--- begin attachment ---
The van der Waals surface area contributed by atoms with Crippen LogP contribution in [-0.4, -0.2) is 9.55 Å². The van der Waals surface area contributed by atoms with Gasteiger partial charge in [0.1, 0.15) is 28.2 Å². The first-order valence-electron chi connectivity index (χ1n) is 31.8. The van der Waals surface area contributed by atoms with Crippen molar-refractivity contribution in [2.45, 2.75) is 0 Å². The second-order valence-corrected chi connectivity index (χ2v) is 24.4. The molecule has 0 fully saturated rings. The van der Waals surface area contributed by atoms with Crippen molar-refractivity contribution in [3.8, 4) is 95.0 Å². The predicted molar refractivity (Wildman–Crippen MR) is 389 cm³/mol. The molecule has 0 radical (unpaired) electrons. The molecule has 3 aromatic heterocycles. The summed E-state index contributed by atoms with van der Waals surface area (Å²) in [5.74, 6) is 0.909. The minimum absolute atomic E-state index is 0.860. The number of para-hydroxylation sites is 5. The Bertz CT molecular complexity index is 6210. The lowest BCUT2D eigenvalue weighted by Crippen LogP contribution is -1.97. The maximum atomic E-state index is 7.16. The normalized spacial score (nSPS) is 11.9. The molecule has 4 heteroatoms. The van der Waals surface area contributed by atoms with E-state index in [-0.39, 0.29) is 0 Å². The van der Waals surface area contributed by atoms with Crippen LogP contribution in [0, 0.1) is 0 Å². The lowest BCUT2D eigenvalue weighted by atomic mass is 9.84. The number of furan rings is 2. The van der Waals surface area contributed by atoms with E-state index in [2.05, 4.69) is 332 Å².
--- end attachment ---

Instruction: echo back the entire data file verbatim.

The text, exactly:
The van der Waals surface area contributed by atoms with Crippen LogP contribution in [-0.4, -0.2) is 9.55 Å². The van der Waals surface area contributed by atoms with Gasteiger partial charge in [0.1, 0.15) is 28.2 Å². The first-order valence-electron chi connectivity index (χ1n) is 31.8. The van der Waals surface area contributed by atoms with Crippen molar-refractivity contribution in [2.45, 2.75) is 0 Å². The second-order valence-corrected chi connectivity index (χ2v) is 24.4. The molecule has 0 fully saturated rings. The van der Waals surface area contributed by atoms with Crippen molar-refractivity contribution in [3.8, 4) is 95.0 Å². The predicted molar refractivity (Wildman–Crippen MR) is 389 cm³/mol. The molecule has 0 radical (unpaired) electrons. The molecule has 3 aromatic heterocycles. The summed E-state index contributed by atoms with van der Waals surface area (Å²) in [5.74, 6) is 0.909. The minimum absolute atomic E-state index is 0.860. The number of para-hydroxylation sites is 5. The Bertz CT molecular complexity index is 6210. The lowest BCUT2D eigenvalue weighted by Crippen LogP contribution is -1.97. The maximum atomic E-state index is 7.16. The normalized spacial score (nSPS) is 11.9. The molecule has 4 heteroatoms. The van der Waals surface area contributed by atoms with E-state index in [-0.39, 0.29) is 0 Å². The van der Waals surface area contributed by atoms with Crippen LogP contribution in [0, 0.1) is 0 Å². The lowest BCUT2D eigenvalue weighted by atomic mass is 9.84. The number of furan rings is 2. The van der Waals surface area contributed by atoms with E-state index in [2.05, 4.69) is 332 Å².